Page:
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Math Help - Need help making X the subject

  1. #1
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    Need help making X the subject

    Hi all, the attached document shows 7 questions to "rearrange to make x the subject". I have answers for some of them but other I'm completely stumped on where to even begin. Here are my answers so far

    1)i) y= mx+c
    y-c= mx
    y-c/m = x

    ii) y=mx+cx+c
    y-c = mx+cx
    I'm not sure where to go after this, I would come out with a final answer of y-c/mc = 2x?

    iii) y=x+c/a/b - once again i'm not even sure where to go with this to start with

    iv) y=x^2+c
    y-c=x^2
    sqroot(y-c)=x

    v) y=e^Lx -1
    y+1 = e^Lx
    not sure where to go with this, I imagine you use logs somehow

    vi) y=xcos^2 + xsin^2
    Completely stumped

    vii) y=log(e^x)
    Not sure where to begin

    All help is apprecaited! many thanks
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  2. #2
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    Re: Need help making X the subject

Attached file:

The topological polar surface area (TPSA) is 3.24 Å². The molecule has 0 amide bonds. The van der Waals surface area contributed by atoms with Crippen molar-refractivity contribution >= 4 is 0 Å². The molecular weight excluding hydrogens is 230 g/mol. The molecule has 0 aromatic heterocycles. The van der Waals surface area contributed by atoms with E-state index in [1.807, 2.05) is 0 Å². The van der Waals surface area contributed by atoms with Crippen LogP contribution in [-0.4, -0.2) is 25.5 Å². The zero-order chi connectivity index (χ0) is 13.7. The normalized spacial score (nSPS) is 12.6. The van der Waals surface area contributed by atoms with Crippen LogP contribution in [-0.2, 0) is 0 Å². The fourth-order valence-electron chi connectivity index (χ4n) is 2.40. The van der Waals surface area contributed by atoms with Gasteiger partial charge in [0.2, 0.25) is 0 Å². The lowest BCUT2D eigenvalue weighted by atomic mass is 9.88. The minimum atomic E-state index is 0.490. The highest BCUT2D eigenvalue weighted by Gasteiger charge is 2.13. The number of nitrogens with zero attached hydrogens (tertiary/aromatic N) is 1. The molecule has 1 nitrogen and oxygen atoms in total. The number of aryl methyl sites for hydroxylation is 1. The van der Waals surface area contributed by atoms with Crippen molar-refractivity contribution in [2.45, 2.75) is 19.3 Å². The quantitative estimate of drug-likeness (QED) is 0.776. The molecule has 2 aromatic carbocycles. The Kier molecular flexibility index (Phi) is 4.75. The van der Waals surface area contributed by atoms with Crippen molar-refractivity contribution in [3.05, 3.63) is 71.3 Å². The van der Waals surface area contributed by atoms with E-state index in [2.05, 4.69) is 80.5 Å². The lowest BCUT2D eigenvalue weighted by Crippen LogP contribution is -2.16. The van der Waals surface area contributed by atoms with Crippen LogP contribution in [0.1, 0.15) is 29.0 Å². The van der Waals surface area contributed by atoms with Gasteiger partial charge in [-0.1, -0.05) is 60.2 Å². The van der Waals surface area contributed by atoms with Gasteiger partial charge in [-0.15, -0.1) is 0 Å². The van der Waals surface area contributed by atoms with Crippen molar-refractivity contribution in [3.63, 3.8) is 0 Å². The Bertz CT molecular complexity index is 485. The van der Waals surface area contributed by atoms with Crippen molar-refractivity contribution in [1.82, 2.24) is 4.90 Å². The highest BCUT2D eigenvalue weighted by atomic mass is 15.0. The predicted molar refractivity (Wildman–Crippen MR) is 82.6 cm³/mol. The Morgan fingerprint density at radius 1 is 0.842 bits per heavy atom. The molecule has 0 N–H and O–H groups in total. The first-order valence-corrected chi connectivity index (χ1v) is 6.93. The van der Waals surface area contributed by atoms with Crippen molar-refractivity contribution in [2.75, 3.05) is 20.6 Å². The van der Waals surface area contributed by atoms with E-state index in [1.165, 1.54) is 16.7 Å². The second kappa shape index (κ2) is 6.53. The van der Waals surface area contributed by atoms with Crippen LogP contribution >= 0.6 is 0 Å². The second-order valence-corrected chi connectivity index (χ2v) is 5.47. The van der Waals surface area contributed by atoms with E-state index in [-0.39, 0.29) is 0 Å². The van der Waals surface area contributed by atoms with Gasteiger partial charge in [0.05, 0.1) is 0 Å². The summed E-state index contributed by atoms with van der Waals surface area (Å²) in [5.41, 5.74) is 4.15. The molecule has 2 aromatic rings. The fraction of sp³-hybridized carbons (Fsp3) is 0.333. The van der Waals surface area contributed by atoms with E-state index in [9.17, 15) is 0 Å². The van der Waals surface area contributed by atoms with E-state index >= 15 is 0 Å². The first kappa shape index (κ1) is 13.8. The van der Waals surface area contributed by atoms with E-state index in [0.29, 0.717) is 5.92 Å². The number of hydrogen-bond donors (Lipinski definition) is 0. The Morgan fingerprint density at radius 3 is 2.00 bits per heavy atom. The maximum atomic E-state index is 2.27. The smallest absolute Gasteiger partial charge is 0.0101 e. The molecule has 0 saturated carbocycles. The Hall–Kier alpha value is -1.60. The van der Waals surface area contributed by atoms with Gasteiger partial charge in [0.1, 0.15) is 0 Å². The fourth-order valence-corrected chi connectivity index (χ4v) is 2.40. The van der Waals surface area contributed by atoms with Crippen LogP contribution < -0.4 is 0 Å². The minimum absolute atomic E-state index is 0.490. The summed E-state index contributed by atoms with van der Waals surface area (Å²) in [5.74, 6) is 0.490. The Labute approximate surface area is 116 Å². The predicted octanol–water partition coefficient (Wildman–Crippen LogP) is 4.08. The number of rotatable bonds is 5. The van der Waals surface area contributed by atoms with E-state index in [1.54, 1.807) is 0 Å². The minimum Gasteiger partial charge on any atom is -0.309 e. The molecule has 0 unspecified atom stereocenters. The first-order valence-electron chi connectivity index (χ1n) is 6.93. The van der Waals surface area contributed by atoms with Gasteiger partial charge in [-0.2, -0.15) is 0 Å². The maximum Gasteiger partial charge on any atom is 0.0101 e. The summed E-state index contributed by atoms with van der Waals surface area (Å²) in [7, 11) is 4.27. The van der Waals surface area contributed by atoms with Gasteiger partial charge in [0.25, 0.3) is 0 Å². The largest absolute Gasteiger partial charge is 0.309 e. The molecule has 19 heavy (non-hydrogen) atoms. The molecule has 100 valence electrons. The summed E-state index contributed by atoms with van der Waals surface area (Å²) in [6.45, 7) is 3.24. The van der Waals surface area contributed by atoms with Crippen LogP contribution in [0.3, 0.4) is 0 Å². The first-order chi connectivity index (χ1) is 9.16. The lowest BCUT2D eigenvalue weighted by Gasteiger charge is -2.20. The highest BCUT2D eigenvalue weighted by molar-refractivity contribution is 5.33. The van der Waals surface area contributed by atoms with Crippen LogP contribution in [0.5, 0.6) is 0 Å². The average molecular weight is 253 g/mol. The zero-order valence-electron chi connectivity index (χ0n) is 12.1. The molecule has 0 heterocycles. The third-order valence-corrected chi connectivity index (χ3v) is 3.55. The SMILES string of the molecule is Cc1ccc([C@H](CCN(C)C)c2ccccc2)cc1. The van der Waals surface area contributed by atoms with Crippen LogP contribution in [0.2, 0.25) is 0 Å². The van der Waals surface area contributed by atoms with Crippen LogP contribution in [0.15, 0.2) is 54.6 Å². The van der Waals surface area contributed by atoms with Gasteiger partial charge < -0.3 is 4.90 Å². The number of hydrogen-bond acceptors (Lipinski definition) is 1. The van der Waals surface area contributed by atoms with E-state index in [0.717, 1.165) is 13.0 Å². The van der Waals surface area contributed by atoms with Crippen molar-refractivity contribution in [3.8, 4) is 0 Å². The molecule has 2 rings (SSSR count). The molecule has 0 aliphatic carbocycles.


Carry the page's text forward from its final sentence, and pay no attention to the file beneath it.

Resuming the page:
Quote Originally Posted by funbuoj View Post
    Hi all, the attached document shows 7 questions to "rearrange to make x the subject". I have answers for some of them but other I'm completely stumped on where to even begin. Here are my answers so far

    1)i) y= mx+c
    y-c= mx
    y-c/m = x
    Be careful how you write this! You are dividing y- c by m so that would be written (y- c)/m= x. What you wrote would normally be interpreted as y- (c/m)= x which is not correct.

    ii) y=mx+cx+c
    y-c = mx+cx
    I'm not sure where to go after this, I would come out with a final answer of y-c/mc = 2x?
    No, mx+ cx= (m+c)x. To solve (m+ c)x= y- c, you get x= (y- c)/(m+ c)

    iii) y=x+c/a/b - once again i'm not even sure where to go with this to start with
    I don't know what you mean by this. Is that supposed go be y= ((x+ c)/a)/b or y= x+ (c/a)/b?

    iv) y=x^2+c
    y-c=x^2
    sqroot(y-c)=x
    The equation x^2= y- c has two solutions, x= sqrt(y-c), which you give and x= -sqrt(y- c).

    [quote]v) y=e^Lx -1
    y+1 = e^Lx
    not sure where to go with this, I imagine you use logs somehow
    Assuming you mean e^(Lx), yes. The definition of the (natural) logarithm is that it is the inverse function to e^x: log(e^x)= x. So if you take the logarithm of both sides, log(y+ 1)= log(e^(Lx))= Lx. Now divide both sides by L.

    vi) y=xcos^2 + xsin^2
    Completely stumped
    So am I! I have no idea what "cos" and "sin", could possibly mean without an argument! Is it possible you meant cos^2(x)+ sin^2(x) or xsin^2(x)+ xcos^2(x)? If it is either of those, use the fact that sin^2(x)+ cos^2(x)= 1.

    vii) y=log(e^x)
    Not sure where to begin

    All help is apprecaited! many thanks
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